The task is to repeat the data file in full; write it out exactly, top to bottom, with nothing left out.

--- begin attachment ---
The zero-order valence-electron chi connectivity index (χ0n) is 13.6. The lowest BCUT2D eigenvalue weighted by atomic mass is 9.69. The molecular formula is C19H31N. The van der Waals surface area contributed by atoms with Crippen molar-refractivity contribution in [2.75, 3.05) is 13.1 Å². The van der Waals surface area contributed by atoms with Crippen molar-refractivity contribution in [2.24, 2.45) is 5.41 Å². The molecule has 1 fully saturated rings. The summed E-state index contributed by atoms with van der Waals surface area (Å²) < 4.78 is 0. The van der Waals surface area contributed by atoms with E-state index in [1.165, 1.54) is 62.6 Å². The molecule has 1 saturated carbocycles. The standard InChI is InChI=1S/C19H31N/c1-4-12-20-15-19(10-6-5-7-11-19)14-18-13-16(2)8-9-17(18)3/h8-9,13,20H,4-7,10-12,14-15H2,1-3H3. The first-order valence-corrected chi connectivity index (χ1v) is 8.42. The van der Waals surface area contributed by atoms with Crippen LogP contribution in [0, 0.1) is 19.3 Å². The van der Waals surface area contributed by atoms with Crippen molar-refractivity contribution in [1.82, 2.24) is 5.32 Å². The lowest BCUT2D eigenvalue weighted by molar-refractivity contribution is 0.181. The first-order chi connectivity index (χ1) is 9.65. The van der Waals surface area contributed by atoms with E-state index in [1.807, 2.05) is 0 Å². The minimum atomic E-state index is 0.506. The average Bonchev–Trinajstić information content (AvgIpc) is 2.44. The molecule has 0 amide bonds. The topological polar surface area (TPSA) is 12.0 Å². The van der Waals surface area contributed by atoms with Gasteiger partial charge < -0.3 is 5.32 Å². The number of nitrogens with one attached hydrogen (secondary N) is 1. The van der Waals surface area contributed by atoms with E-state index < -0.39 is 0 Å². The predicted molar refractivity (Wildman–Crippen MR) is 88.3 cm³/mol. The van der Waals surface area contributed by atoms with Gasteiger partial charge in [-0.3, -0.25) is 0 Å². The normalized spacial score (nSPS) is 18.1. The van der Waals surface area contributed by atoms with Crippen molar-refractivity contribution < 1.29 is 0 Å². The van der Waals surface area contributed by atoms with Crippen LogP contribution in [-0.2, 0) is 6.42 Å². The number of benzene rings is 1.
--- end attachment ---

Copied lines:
The zero-order valence-electron chi connectivity index (χ0n) is 13.6. The lowest BCUT2D eigenvalue weighted by atomic mass is 9.69. The molecular formula is C19H31N. The van der Waals surface area contributed by atoms with Crippen molar-refractivity contribution in [2.75, 3.05) is 13.1 Å². The van der Waals surface area contributed by atoms with Crippen molar-refractivity contribution in [2.24, 2.45) is 5.41 Å². The molecule has 1 fully saturated rings. The summed E-state index contributed by atoms with van der Waals surface area (Å²) < 4.78 is 0. The van der Waals surface area contributed by atoms with E-state index in [1.165, 1.54) is 62.6 Å². The molecule has 1 saturated carbocycles. The standard InChI is InChI=1S/C19H31N/c1-4-12-20-15-19(10-6-5-7-11-19)14-18-13-16(2)8-9-17(18)3/h8-9,13,20H,4-7,10-12,14-15H2,1-3H3. The first-order valence-corrected chi connectivity index (χ1v) is 8.42. The van der Waals surface area contributed by atoms with Crippen LogP contribution in [0, 0.1) is 19.3 Å². The van der Waals surface area contributed by atoms with Crippen molar-refractivity contribution in [1.82, 2.24) is 5.32 Å². The lowest BCUT2D eigenvalue weighted by molar-refractivity contribution is 0.181. The first-order chi connectivity index (χ1) is 9.65. The van der Waals surface area contributed by atoms with E-state index in [1.807, 2.05) is 0 Å². The minimum atomic E-state index is 0.506. The average Bonchev–Trinajstić information content (AvgIpc) is 2.44. The molecule has 0 amide bonds. The topological polar surface area (TPSA) is 12.0 Å². The van der Waals surface area contributed by atoms with Gasteiger partial charge < -0.3 is 5.32 Å². The number of nitrogens with one attached hydrogen (secondary N) is 1. The van der Waals surface area contributed by atoms with E-state index < -0.39 is 0 Å². The predicted molar refractivity (Wildman–Crippen MR) is 88.3 cm³/mol. The van der Waals surface area contributed by atoms with Gasteiger partial charge in [-0.3, -0.25) is 0 Å². The normalized spacial score (nSPS) is 18.1. The van der Waals surface area contributed by atoms with Crippen molar-refractivity contribution < 1.29 is 0 Å². The van der Waals surface area contributed by atoms with Crippen LogP contribution in [-0.2, 0) is 6.42 Å². The number of benzene rings is 1.